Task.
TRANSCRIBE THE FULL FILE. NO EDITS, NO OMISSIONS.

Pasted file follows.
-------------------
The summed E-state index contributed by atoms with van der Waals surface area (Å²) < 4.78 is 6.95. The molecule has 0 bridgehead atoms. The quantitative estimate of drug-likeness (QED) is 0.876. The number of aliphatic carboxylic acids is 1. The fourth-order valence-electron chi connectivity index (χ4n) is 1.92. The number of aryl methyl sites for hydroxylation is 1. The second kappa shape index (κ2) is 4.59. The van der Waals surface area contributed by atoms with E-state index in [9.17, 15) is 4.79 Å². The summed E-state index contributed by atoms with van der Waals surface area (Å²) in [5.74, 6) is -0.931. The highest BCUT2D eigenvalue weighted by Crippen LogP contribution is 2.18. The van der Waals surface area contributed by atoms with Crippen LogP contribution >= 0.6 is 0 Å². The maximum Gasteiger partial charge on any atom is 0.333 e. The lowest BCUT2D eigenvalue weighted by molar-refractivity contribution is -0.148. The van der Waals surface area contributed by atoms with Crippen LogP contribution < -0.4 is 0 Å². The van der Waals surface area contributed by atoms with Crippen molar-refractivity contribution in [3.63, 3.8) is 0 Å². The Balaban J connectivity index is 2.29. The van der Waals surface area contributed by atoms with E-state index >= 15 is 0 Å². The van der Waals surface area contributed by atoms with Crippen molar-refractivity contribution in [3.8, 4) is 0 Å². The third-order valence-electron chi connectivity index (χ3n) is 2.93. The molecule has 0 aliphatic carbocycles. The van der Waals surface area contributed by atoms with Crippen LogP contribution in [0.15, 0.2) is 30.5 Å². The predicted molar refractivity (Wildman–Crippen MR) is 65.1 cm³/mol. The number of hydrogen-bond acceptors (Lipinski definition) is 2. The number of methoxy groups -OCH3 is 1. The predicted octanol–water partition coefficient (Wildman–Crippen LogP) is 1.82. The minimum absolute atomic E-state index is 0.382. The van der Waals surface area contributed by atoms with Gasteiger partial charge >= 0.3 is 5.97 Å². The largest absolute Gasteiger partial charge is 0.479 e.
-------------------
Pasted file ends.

The summed E-state index contributed by atoms with van der Waals surface area (Å²) < 4.78 is 6.95. The molecule has 0 bridgehead atoms. The quantitative estimate of drug-likeness (QED) is 0.876. The number of aliphatic carboxylic acids is 1. The fourth-order valence-electron chi connectivity index (χ4n) is 1.92. The number of aryl methyl sites for hydroxylation is 1. The second kappa shape index (κ2) is 4.59. The van der Waals surface area contributed by atoms with E-state index in [9.17, 15) is 4.79 Å². The summed E-state index contributed by atoms with van der Waals surface area (Å²) in [5.74, 6) is -0.931. The highest BCUT2D eigenvalue weighted by Crippen LogP contribution is 2.18. The van der Waals surface area contributed by atoms with Crippen LogP contribution >= 0.6 is 0 Å². The maximum Gasteiger partial charge on any atom is 0.333 e. The lowest BCUT2D eigenvalue weighted by molar-refractivity contribution is -0.148. The van der Waals surface area contributed by atoms with Crippen LogP contribution < -0.4 is 0 Å². The van der Waals surface area contributed by atoms with Crippen molar-refractivity contribution in [3.63, 3.8) is 0 Å². The Balaban J connectivity index is 2.29. The van der Waals surface area contributed by atoms with E-state index >= 15 is 0 Å². The van der Waals surface area contributed by atoms with Crippen molar-refractivity contribution in [3.8, 4) is 0 Å². The third-order valence-electron chi connectivity index (χ3n) is 2.93. The molecule has 0 aliphatic carbocycles. The van der Waals surface area contributed by atoms with Crippen LogP contribution in [0.15, 0.2) is 30.5 Å². The predicted molar refractivity (Wildman–Crippen MR) is 65.1 cm³/mol. The number of hydrogen-bond acceptors (Lipinski definition) is 2. The number of methoxy groups -OCH3 is 1. The predicted octanol–water partition coefficient (Wildman–Crippen LogP) is 1.82. The minimum absolute atomic E-state index is 0.382. The van der Waals surface area contributed by atoms with Gasteiger partial charge >= 0.3 is 5.97 Å². The largest absolute Gasteiger partial charge is 0.479 e.